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How to manage your Google Drive storage?

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  • 5 min read

Every time you create a Google account, you get 15GB of free storage on Google Drive. Now while this might seem a lot, considering how Google allots you that storage you can run out pretty quickly.

The 15 GB you get is shared between the Google Drive, Gmail and Google Photos. So if you get a lot of emails, have a bunch of content on the Drive and use Google Photos with your eyes closed, that 15GB of space disappears pretty quickly.

Google has its own reasons for doing this. By limiting your storage and sharing it between all the services it offers, it aims to get users to subscribe to its storage expansion plans, which starts at about INR 130/month for 100GB of extra space.

In this article, we’re going to take a deep dive on all three of these utilities and take a look at how you can optimise your storage without having to shell out money.

Also read: What is Google Drive? Everything you need to know

Finding out the problem

Before we get to freeing space, we’ll need to find out what service is eating how much space. To do so, go to Google Drive’s storage page.

You’ll see exactly how much space you have and how much is Gmail, Google Drive and Google Photos is using individually.

From here we can get going on freeing up space.

Also read: How to use Find My AirPods?

Saving space in Google Drive

Head over to your Google Drive and click on the Storage option on the left-side menu. You’ll see a list of all the files you have on your drive in descending order of their sizes

From here on, you can get to deleting things that you don’t need or perhaps are even backing them up locally on a hard drive.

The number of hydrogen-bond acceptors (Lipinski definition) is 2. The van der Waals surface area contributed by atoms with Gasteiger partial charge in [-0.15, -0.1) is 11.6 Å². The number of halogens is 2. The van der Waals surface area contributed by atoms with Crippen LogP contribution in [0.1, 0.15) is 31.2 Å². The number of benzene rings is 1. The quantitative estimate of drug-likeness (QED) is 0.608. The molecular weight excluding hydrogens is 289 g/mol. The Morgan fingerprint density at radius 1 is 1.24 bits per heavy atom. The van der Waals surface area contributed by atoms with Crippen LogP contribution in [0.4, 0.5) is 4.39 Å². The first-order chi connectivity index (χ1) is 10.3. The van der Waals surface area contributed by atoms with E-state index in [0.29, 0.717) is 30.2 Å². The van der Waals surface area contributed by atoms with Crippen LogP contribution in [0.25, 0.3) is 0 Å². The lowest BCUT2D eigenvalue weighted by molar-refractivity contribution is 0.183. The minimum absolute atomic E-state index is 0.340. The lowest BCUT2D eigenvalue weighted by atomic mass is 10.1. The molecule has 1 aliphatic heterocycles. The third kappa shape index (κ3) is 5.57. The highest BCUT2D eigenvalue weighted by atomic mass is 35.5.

Just make sure to delete the files from the Trash folder as well. Until you remove a file from the drive and trash folders both, it’ll continue to eat up space in your drive.

If you have any documents or PDFs, you can open them in Google Docs and save them there as Google Docs doesn’t count towards your storage quota and hence you can save as many documents you want there.

Also read: 4 ways to reduce targeted advertisement online

Saving space in Google Photos

Aforementioned, Google Photos saves photos in the same space like Google Drive and hence shares the 15GB storage limit.

But Google Photos offers free storage for all your photos?

Yes, it does, but here’s the catch. By default, Google Photos is set to upload photos in their original resolution, which isn’t free. Same goes for videos longer than 15 minutes. Photos that are uploaded in ‘high resolution’ are the ones that get free storage.

By the time I realised this more than half my photos were already taking up space in the quota. Here’s how you can change the upload resolution and get free unlimited backup.

Changing upload resolution on Google Photos

Step 1: Go to the Google Photos website.

Step 2: Click on the Main Menu icon in the top -left to open the menu.

Step 3: Click on Settings.

Step 4: Select High Quality. After this, any photo uploaded to the cloud as a backup will be slightly lowered in resolution but won’t eat up your storage quota.

As an addition, if you have any photos saved in the original resolution, you’ll see a compress button, which will compress your photos and save you storage space.

Alternatively, you can also do the same from the Google Photos app just the way we did above.

Also read: What is a Cloud Firewall? How is it different from a Hardware Firewall

Saving space in Gmail

Alright, this might be a tedious one. It’s quite unlikely that your Gmail account will be eating any amount of space that’s bothering you. However in case it is, it’s time you start clearing some trash out. 

Cleaning Gmail isn’t the easiest of tasks, considering there’s no way to tell what’s occupying space and where it is. All you can do is either purge your Gmail or manually go through your emails and delete the ones you don’t need anymore, especially the ones with attachments. 

Keep in mind that if you run out of space on your drive, you won’t be able to receive emails as well. So having 15,000 unread emails might be a slightly more worrying thing. 

Also read: What is Inbox Zero? How to achieve it? Everything you need to know

Yadullah Abidi

Yadullah Abidi

Yadullah is a Computer Science graduate who writes/edits/shoots/codes all things cybersecurity, gaming, and tech hardware. When he's not, he streams himself racing virtual cars. He's been writing and reporting on tech and cybersecurity with websites like Candid.Technology and MakeUseOf since 2018. You can contact him here: